The subquery is a query that's nested inside another query — a query within a query.
Subqueries are a powerful concept that allow you to use the results of another query inside a
WHERE clause. This allows you to pass a dynamic value to the
WHERE clause, as the value will depend on the result of the query.
Here's an example of a subquery:
In the above example, the subquery is enclosed in parentheses.
We retrieve the details of all actors who appeared in the film with a
2. We can do this because the
film_actor table contains
A subquery can also be called an "inner query" or "inner select". The statement that contains the subquery can also be referred to as an "outer query" or "outer select".
You can nest a subquery within another subquery if required.
In the above example, we had to use the
film_id because the
film_actor table doesn't contain the film title. It would be nicer if we could use the film title instead of having to remember the film ID for every film we need to look up. This is where a nested subquery can come in handy.
We could use a nested subquery like this:
The above example uses a nested subquery to retrieve the
film_id from the
film table where the
Ace Goldfinger. This happens to be the same film as in the previous example (its
film_id is 2), therefore, we get the same list of actors as the previous example.
So, now all we need to do is think of a film title and we can retrieve its actors — no need to try to remember the film ID.
Subqueries within Other Statements
Subqueries are not necessarily limited to the
WHERE clause, or to the
SELECT statement for that matter.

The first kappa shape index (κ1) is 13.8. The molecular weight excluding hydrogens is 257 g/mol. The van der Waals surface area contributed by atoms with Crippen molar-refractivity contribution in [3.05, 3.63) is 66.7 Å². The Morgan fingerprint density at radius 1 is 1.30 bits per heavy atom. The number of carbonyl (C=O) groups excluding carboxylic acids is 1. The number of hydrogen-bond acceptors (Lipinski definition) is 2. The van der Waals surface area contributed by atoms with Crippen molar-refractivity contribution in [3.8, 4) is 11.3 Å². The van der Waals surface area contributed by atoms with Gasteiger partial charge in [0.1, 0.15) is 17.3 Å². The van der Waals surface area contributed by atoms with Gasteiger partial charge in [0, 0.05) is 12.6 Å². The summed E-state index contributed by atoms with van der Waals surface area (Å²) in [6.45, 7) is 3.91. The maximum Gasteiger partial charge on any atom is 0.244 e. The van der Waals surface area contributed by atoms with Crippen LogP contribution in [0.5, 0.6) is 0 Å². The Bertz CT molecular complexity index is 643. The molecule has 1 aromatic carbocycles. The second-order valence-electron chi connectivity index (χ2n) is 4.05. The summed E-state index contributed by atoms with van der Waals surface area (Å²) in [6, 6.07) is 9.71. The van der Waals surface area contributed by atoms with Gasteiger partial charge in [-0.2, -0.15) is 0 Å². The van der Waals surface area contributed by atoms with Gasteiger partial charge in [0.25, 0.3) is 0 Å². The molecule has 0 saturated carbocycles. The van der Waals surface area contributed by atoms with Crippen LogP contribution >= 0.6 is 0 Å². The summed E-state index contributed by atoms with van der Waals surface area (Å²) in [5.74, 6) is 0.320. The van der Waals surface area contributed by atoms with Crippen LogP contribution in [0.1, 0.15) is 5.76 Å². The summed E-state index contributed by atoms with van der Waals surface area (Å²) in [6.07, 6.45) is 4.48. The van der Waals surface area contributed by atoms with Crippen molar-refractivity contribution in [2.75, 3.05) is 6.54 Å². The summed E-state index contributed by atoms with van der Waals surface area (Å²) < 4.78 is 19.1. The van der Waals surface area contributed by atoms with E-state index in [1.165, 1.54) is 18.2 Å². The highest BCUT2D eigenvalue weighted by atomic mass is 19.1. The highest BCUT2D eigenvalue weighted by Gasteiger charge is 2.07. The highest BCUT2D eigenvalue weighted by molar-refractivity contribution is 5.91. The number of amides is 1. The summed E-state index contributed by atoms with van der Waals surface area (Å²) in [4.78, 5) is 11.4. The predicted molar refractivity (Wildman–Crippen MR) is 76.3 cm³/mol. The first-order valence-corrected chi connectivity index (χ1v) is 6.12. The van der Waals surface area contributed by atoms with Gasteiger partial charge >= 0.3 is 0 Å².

For example, you could use a subquery inside an
INSERT statement to insert data based on the results of a subquery.
For example, here's an
INSERT statement containing a subquery and a nested subquery:
So we could create a table and insert data from a subquery (that contains another subquery). Here's what that might look like:
In the above example, we first create a new table (for our data to be inserted into). We use a subquery (and a nested subquery) inside the
INSERT statement to retrieve the data that we need, then insert it into the new table. Lastly, we select all records from the new table to verify that the correct data was inserted.
When a subquery starts at the
FROM clause (as opposed to the
WHERE clause), the result set is referred to as a derived table (also known as a materialized subquery).
The above derived table returns the total amount each customer has spent, then the outer query returns the average across all customers.
Note that you must provide an alias for all derived tables. In this case we gave our derived table an alias of
totals (we did this by adding
AS totals after the subquery).
If we run only the subquery, we can see the derived table:
The examples on this page use the Sakila sample database.